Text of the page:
OP: 「New Stranger」 by sora tob sakana
All jokes aside about Street Fighter‘s 1961 release, Hi Score Girl captures the magic, aura, and skill it takes to learn about arcade games from the inside out, and is a loving homage to the experience of navigating through an arcade in one of its finest hours. Other than the movie theater, my home away from home as a kid was a dark, neon-tinted arcade nestled near the entrance to my local mall, with a constantly updating roster of games. I missed 1991 by a long shot so my poisons-of-choice were Tekken, Mortal Kombat, NFL Blitz, The Simpsons, the first Marvel vs. Capcom, Cruisin’, and, most importantly, Street Fighter II. Seeing the opening sequence with a man in a street brawl winding up for the first punch was always fun to watch, and with all of the re-releases that happened up to that point, Cammy, Fei Long, and Claw (Vega) were able to join my A-team alongside Chun Li and E. Honda.
Excuse the flood of memories, but Hi Score Girl‘s greatest asset is tapping into the energy that comes from being lost in the moment of these games. With Haruo and Akira finding common ground with games like Street Fighter II and Final Fight, it makes it fun to go into this series with some working knowledge of the two games. Street Fighter II in particular gets a lot of love in the first episode as we get lessons on strategies and movements associated with the pair’s respective choices, Guile and Zangief. As a fan of fighting games, it was funny to see an extensive lesson on turtling as Haruo is chided by a crowd for playing cheap with Guile or the amazement that comes from the joystick motions needed for Zangief’s infamous Spinning Piledriver. While Haruo plays through other games like Splatterhouse and we get a small appearance from Ghosts & Goblins, it’s Final Fight that gets an equally fun nod with how Akira played with the full intention of using an arcade system exploit to clone items.
At the moment, the story is more focused on showing the characters struggle and fight with/against each other in the classic arcade games of ’91, so there isn’t as much time dedicated to fleshing out the characters in better detail. Haruo isn’t currently made to be likable or sympathetic as a boy whose only talent is playing arcade games, and holds a deep resentment for a girl, especially a girl like Akira, trying to best him at these games. Akira is positioned as a silent lead, offering only cute or angry responses to situations around her as her main source of characterization outside of her level of skill at certain games or her reaction to horror. In fact, although the games are the cornerstone of the series during the beginning, it’s the pairs reaction to the arcade and its denizens that made for the best moments such as when they had to bear with a couple that got increasingly angry every time they lost. Seeing Haruo give the angry boyfriend a win to shut him up was funny, but not as hilarious as the complete disregard Akira has as she uses E. Honda to suggestively grapple the angry girlfriend’s Chun Li. There’s definitely potential with how close the two could possibly get as well as the blonde girl within the OP having a role, but for the time being, we’re mostly given the games as a main attraction.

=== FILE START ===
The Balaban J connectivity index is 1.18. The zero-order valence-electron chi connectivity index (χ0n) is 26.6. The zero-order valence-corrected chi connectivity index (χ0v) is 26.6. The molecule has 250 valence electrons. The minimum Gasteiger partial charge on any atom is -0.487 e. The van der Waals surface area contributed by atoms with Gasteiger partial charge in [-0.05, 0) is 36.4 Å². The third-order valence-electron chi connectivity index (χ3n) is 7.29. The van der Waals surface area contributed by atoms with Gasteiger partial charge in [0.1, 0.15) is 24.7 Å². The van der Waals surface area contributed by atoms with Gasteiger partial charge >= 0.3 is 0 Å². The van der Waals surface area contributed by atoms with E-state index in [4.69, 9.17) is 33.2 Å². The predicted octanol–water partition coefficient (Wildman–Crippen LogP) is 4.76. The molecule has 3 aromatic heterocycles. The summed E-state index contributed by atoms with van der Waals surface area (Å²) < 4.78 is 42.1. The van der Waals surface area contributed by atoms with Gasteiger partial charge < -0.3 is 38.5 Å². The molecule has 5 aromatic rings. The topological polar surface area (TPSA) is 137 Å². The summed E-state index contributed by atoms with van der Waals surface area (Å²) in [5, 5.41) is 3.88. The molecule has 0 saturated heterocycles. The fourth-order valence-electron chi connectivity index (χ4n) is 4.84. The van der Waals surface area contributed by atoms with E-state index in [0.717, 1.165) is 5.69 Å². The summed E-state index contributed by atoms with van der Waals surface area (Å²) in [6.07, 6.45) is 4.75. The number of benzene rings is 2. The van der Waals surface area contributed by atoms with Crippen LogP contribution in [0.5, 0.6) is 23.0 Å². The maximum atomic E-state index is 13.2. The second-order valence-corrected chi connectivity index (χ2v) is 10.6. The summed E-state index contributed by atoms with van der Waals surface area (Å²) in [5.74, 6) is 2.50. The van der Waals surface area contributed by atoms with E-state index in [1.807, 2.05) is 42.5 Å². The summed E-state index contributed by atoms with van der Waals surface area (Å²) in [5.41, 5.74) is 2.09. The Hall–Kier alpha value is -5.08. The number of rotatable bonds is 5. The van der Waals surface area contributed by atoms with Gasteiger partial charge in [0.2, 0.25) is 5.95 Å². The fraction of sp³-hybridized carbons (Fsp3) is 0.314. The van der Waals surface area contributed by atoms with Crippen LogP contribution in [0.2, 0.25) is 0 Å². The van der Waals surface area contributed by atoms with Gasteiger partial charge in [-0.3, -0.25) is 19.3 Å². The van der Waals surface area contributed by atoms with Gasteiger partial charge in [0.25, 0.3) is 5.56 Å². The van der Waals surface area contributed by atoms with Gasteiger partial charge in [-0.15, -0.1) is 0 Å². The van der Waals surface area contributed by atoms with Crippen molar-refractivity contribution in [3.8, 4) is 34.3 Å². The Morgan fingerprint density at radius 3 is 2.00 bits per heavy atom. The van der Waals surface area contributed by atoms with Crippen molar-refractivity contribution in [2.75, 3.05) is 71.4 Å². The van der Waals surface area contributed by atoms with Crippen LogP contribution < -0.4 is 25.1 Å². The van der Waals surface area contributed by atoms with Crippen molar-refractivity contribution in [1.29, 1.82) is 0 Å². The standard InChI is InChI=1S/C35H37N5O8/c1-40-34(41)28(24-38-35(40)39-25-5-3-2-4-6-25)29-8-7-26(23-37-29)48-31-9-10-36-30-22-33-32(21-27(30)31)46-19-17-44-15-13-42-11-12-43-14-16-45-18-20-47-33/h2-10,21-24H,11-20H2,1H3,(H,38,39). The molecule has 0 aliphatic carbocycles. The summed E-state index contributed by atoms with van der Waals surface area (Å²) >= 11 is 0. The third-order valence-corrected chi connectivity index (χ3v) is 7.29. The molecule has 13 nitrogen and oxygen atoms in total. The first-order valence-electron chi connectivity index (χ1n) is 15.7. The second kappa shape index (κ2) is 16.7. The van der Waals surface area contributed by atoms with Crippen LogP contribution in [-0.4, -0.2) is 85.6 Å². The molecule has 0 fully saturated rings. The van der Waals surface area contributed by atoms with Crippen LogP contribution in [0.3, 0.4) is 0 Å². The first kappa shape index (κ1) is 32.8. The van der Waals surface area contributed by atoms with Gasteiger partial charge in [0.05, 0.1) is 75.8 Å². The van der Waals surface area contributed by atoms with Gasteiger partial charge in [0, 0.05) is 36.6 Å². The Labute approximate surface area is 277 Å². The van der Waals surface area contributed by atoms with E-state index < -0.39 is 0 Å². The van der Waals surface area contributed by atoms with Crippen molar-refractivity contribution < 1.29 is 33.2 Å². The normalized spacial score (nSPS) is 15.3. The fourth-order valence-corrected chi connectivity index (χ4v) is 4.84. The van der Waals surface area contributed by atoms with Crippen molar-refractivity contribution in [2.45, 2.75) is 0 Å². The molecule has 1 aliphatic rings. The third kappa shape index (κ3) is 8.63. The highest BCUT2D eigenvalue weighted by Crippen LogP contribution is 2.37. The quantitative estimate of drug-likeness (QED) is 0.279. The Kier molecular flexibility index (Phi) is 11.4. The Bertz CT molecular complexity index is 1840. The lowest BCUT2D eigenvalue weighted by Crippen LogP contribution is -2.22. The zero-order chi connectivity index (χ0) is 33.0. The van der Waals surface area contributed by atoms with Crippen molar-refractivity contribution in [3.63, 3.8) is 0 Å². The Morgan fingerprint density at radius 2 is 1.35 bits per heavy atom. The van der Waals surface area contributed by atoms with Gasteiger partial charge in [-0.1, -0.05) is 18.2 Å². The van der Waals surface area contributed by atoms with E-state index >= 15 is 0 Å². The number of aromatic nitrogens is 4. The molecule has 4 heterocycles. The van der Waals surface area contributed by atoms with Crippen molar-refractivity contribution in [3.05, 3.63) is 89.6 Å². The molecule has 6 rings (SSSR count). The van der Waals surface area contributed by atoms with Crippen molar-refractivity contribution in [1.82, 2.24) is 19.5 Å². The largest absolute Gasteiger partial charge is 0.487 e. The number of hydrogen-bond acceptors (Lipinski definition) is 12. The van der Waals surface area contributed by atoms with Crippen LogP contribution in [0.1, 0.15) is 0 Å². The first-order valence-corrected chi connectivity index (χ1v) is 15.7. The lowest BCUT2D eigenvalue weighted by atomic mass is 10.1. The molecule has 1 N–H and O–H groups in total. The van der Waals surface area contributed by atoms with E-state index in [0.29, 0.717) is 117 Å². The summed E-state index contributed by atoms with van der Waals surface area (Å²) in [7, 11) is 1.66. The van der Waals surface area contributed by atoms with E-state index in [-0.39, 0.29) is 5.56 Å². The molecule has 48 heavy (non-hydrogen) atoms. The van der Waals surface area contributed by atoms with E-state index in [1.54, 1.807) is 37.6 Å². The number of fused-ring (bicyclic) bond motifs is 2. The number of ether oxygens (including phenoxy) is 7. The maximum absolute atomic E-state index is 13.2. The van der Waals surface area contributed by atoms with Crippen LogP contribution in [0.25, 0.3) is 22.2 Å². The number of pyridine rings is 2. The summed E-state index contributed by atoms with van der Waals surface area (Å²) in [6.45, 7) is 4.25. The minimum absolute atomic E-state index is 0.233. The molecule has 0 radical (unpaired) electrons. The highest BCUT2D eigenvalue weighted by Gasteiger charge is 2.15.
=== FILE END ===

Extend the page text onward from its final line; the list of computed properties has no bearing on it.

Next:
On a technical level, Hi Score Girl is impressive in that it makes CG animation look palatable. It’s definitely noticeable, but not distracting in the way of ruining the animation or looking cheap. Adapting the artstyle certainly helps as it looks far more natural when the characters are still, and looks convincing enough to resemble traditional 2D at times. The OP hints at what’s to come with the plot and games featured on the show, but it exponentially stands out with the ED where the pleasant vocals and production of Etsuko Yakushimaru sends the episode off with a calm, peaceful vibe to go alongside the cutesy visuals of the sequence. Hi Score Girl still has a ways to go with its characters, but there is a ton of promise that comes with how dedicated the show is to capturing the feeling of camping out in front of an arcade machine with a few coins and a dream.
ED: 「放課後ディストラクション」 (Houkago Destruction ) by Etsuko Yakushimaru